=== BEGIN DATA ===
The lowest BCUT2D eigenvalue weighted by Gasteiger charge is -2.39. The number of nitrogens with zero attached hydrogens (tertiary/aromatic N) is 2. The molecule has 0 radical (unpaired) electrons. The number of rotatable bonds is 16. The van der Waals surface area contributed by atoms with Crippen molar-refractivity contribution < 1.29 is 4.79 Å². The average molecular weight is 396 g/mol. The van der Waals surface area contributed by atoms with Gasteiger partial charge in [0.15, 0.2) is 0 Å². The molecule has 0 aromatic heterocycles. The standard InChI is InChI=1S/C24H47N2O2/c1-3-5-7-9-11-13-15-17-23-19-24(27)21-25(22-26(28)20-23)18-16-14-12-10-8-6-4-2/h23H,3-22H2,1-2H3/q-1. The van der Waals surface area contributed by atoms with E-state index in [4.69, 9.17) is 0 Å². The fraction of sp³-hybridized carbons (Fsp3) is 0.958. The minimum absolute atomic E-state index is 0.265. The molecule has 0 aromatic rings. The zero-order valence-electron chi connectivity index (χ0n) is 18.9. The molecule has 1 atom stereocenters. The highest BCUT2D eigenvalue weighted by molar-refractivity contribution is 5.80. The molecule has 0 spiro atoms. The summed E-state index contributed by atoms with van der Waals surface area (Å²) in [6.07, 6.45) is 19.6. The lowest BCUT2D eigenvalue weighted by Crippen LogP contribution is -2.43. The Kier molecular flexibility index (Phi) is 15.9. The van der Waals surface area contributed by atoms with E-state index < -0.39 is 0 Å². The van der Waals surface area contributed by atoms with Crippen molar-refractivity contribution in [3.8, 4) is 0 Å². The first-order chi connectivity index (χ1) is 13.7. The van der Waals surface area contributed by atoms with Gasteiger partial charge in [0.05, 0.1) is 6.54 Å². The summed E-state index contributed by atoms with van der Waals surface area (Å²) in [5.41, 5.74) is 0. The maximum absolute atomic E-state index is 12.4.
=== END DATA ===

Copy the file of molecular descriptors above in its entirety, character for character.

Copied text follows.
The lowest BCUT2D eigenvalue weighted by Gasteiger charge is -2.39. The number of nitrogens with zero attached hydrogens (tertiary/aromatic N) is 2. The molecule has 0 radical (unpaired) electrons. The number of rotatable bonds is 16. The van der Waals surface area contributed by atoms with Crippen molar-refractivity contribution < 1.29 is 4.79 Å². The average molecular weight is 396 g/mol. The van der Waals surface area contributed by atoms with Gasteiger partial charge in [0.15, 0.2) is 0 Å². The molecule has 0 aromatic heterocycles. The standard InChI is InChI=1S/C24H47N2O2/c1-3-5-7-9-11-13-15-17-23-19-24(27)21-25(22-26(28)20-23)18-16-14-12-10-8-6-4-2/h23H,3-22H2,1-2H3/q-1. The van der Waals surface area contributed by atoms with E-state index in [4.69, 9.17) is 0 Å². The fraction of sp³-hybridized carbons (Fsp3) is 0.958. The minimum absolute atomic E-state index is 0.265. The molecule has 0 aromatic rings. The zero-order valence-electron chi connectivity index (χ0n) is 18.9. The molecule has 1 atom stereocenters. The highest BCUT2D eigenvalue weighted by molar-refractivity contribution is 5.80. The molecule has 0 spiro atoms. The summed E-state index contributed by atoms with van der Waals surface area (Å²) in [6.07, 6.45) is 19.6. The lowest BCUT2D eigenvalue weighted by Crippen LogP contribution is -2.43. The Kier molecular flexibility index (Phi) is 15.9. The van der Waals surface area contributed by atoms with E-state index < -0.39 is 0 Å². The van der Waals surface area contributed by atoms with Crippen molar-refractivity contribution in [3.8, 4) is 0 Å². The first-order chi connectivity index (χ1) is 13.7. The van der Waals surface area contributed by atoms with Gasteiger partial charge in [0.05, 0.1) is 6.54 Å². The summed E-state index contributed by atoms with van der Waals surface area (Å²) in [5.41, 5.74) is 0. The maximum absolute atomic E-state index is 12.4.